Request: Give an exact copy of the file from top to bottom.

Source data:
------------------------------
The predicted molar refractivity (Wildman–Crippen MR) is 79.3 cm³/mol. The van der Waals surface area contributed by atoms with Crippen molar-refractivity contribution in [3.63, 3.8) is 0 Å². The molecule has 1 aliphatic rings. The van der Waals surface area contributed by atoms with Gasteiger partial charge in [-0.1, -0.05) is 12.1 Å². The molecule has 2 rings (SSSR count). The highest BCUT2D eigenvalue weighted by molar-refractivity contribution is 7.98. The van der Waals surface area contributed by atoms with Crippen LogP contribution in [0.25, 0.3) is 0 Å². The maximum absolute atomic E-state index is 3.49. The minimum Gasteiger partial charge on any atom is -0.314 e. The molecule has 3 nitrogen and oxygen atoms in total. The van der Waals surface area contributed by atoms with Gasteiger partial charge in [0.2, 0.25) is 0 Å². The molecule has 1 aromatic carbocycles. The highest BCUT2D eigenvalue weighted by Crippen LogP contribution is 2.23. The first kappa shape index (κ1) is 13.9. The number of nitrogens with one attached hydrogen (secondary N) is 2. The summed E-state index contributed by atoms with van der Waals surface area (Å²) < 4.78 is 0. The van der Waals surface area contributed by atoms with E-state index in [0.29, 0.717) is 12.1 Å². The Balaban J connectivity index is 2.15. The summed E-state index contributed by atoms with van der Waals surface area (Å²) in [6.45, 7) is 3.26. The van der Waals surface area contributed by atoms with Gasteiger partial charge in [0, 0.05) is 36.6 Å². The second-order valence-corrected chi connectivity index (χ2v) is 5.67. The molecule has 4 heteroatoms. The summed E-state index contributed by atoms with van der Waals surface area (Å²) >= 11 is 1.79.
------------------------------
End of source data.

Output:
The predicted molar refractivity (Wildman–Crippen MR) is 79.3 cm³/mol. The van der Waals surface area contributed by atoms with Crippen molar-refractivity contribution in [3.63, 3.8) is 0 Å². The molecule has 1 aliphatic rings. The van der Waals surface area contributed by atoms with Gasteiger partial charge in [-0.1, -0.05) is 12.1 Å². The molecule has 2 rings (SSSR count). The highest BCUT2D eigenvalue weighted by molar-refractivity contribution is 7.98. The van der Waals surface area contributed by atoms with Crippen LogP contribution in [0.25, 0.3) is 0 Å². The maximum absolute atomic E-state index is 3.49. The minimum Gasteiger partial charge on any atom is -0.314 e. The molecule has 3 nitrogen and oxygen atoms in total. The van der Waals surface area contributed by atoms with Gasteiger partial charge in [0.2, 0.25) is 0 Å². The molecule has 1 aromatic carbocycles. The highest BCUT2D eigenvalue weighted by Crippen LogP contribution is 2.23. The first kappa shape index (κ1) is 13.9. The number of nitrogens with one attached hydrogen (secondary N) is 2. The summed E-state index contributed by atoms with van der Waals surface area (Å²) < 4.78 is 0. The van der Waals surface area contributed by atoms with E-state index in [0.29, 0.717) is 12.1 Å². The Balaban J connectivity index is 2.15. The summed E-state index contributed by atoms with van der Waals surface area (Å²) in [6.45, 7) is 3.26. The van der Waals surface area contributed by atoms with Gasteiger partial charge in [0, 0.05) is 36.6 Å². The second-order valence-corrected chi connectivity index (χ2v) is 5.67. The molecule has 4 heteroatoms. The summed E-state index contributed by atoms with van der Waals surface area (Å²) >= 11 is 1.79.